Aussie govt knew of PRISM ahead of Snowden leaks

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Aussie govt knew of PRISM ahead of Snowden leaks
Former Attorney-General Mark Dreyfus.

NBN not tapped.

Heavily redacted documents obtained by the ABC's AM program show the government was aware of the controversial United States PRISM mass surveillance scheme in March this year, with the Attorney-General's department briefing ministers on it.

The four documents released under the Freedom of Information Act run to nine pages in total. One, dated March 21 2013 called "Protected Brief to the Attorney-General" was refused release due to it "affecting national security, defence or international relations."

Snowden started leaking documents from the US National Security Agency (NSA) in June this year, resulting in a worldwide scandal as revelations of mass surveillance came to the fore. The previous Labor government maintained that PRISM and other NSA programs were internal American ones and declined to elaborate on Australian involvement in them.

According to a June 27, 2013 document, spy agency the Australian Signals Directorate (ASD) had not obtained direct or indirect access to "strategic components of the National Broadband Network in order to facilitate surveillance or monitoring of Australians," and nor had any other intelligence agency.

The documents list several questions to the Attorney-General from Greens Senator Scott Ludlam, including one asking if material obtained by the US National Security Agency (NSA) on Australian citizens without a warrant had been shared with local law enforcement or intelligence agencies.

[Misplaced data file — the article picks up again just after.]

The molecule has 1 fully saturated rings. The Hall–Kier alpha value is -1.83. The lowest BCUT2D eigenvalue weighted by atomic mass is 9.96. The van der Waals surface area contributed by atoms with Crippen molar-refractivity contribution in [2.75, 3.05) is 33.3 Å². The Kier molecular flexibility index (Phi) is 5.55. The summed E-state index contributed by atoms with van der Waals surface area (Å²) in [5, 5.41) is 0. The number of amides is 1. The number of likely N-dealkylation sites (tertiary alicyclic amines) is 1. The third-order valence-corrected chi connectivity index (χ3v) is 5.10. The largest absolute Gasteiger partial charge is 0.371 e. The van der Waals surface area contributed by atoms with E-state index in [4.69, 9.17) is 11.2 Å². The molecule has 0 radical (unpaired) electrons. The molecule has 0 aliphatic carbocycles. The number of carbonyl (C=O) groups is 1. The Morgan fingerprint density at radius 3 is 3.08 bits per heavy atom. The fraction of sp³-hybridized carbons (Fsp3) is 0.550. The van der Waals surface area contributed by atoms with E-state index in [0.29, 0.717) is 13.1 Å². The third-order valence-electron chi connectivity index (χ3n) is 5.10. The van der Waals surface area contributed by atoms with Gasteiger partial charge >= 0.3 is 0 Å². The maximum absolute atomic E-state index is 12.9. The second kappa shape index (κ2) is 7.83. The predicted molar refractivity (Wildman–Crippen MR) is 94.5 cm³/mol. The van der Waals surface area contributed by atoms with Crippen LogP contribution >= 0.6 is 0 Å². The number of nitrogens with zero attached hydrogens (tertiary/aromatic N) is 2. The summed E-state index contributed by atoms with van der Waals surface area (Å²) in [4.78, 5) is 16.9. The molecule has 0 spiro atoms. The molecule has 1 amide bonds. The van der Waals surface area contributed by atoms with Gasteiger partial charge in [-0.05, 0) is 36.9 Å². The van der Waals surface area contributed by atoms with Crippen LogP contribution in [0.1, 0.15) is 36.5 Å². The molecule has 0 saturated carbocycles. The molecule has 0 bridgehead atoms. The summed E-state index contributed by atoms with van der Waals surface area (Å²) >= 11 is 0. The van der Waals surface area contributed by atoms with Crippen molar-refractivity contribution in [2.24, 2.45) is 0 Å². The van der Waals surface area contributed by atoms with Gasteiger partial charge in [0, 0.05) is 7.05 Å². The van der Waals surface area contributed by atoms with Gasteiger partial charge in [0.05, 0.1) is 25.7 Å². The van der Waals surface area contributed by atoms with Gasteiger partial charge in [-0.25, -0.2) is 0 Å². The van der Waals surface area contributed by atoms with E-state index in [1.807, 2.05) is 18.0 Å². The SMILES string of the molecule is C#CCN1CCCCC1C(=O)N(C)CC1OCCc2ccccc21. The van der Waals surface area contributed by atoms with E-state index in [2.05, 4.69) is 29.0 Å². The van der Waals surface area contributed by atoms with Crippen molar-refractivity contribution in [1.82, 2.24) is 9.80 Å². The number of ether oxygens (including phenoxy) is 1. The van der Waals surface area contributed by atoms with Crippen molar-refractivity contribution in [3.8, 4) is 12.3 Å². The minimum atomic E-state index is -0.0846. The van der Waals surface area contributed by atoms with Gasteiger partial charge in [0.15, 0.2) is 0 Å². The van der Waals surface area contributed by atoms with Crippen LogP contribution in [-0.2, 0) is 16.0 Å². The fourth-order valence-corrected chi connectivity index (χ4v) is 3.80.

Ludlam also queried the Attorney-General on whether the government considered it appropriate that US intelligence agencies appeared to be conducting "warrantless, real-time surveillance of the entire population," and if it or law enforcement and intelligence agencies also had their communications and information collected by PRISM.

He also asked if the government had offfered immunity from legal proceedings to companies "that open their servers to data intercepting efforts by Australian intelligence services".

The Greens senator received no reply to those questions, beyond a repeated statement from the Attorney-General that any surveillance activitiy in Australia was done according to the law. 

Dr Sean Rintel, a board member of the Electronic Frontiers Australia digital freedom lobby group, told iTnews: "I believe we can surmise that the Australian Signals Directorate (ASD) shares all of this information with relevant security and law enforcement."

In June this year, The Age confirmed that Australian intelligence agencies received "huge volumes" of "immensely valuable" data from PRISM, with the HMAS Harman communications base being built to store the information.

The Australian government's willingness to admit it knew about PRISM contrasts to that of the UK where former cabinet minister Chris Huhne said he and other officials knew nothing of the spy programs.

Commenting on the heavily blacked-out documents and refusal to produce others, Rintel said the the story was really in what wasn't present. 

"The interesting point to me stems from there just being four documents returned," Rintel said. 

"Clearly the FOI request was being construed extremely narrowly, basically requiring the request to include the actual names of every relevant program rather than considering anything related or general," he added.

New Zealand police was found earlier this year to have had access to NSA collected PRISM information via the Government Communications Security Bureau (GCSB), in preparation for the large assault on Kim Dotcom's mansion in 2012.

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